New developments in geochemistry opened up an entirely new perspective on the constantly changing land surface. Here rock meets water, air and all forms of life. In the course of this weathering and erosion huge material turnovers and chemical reactions are triggered. Chemical elements and sediment are released. Plants are nourished with nutrients and soils can develop. The forces of the Earth’s interior lead to the uplift of mountains and, and compete with climatic forces and the influence of humans that simultaneously erode the mountains. In our section we measure the velocities of these processes and the age of the resulting landforms with cosmogenic nuclides. We investigate the causes of biogeochemical transformations using novel methods of stable metal isotopes. In brief, we want to trace the material turnovers on the Earth's surface by using geochemical fingerprints.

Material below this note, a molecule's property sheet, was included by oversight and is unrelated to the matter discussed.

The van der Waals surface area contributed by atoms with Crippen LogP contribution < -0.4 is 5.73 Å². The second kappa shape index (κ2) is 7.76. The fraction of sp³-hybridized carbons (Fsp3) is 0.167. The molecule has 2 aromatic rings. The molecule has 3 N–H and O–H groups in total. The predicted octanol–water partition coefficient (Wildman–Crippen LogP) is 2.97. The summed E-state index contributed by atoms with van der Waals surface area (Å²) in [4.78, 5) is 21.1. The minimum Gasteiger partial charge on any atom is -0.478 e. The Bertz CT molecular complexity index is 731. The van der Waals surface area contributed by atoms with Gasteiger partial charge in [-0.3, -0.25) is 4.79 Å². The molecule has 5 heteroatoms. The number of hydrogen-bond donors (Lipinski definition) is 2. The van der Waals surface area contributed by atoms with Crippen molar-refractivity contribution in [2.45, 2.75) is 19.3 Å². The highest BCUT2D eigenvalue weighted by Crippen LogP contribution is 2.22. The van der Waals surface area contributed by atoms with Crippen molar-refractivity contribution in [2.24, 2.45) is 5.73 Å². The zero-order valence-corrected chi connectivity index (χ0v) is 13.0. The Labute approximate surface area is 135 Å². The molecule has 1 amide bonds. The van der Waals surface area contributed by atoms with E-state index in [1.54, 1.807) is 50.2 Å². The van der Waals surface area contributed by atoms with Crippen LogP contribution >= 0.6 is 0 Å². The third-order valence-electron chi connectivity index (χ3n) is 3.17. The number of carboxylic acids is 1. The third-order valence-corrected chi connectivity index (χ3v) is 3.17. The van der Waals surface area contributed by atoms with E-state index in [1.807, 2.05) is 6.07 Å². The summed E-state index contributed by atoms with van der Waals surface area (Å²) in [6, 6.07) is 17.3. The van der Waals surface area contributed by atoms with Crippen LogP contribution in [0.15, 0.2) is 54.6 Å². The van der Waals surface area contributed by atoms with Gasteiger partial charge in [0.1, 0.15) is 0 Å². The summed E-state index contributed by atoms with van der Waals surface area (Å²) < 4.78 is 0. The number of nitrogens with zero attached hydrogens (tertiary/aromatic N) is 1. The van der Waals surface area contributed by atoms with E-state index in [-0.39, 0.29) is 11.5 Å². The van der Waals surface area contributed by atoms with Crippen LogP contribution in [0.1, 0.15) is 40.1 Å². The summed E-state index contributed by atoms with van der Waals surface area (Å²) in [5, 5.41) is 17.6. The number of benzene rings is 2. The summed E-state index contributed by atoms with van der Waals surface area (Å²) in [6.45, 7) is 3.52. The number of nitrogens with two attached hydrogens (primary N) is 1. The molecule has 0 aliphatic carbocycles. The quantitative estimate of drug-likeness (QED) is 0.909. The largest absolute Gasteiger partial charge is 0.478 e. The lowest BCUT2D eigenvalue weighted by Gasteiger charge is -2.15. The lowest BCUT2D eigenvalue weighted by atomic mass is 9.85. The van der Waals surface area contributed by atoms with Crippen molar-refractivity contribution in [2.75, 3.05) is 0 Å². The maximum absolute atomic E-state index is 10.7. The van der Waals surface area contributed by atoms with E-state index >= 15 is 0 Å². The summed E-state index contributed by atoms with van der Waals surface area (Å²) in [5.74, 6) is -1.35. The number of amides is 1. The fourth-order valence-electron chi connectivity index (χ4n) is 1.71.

Our research focuses on the following main topics:
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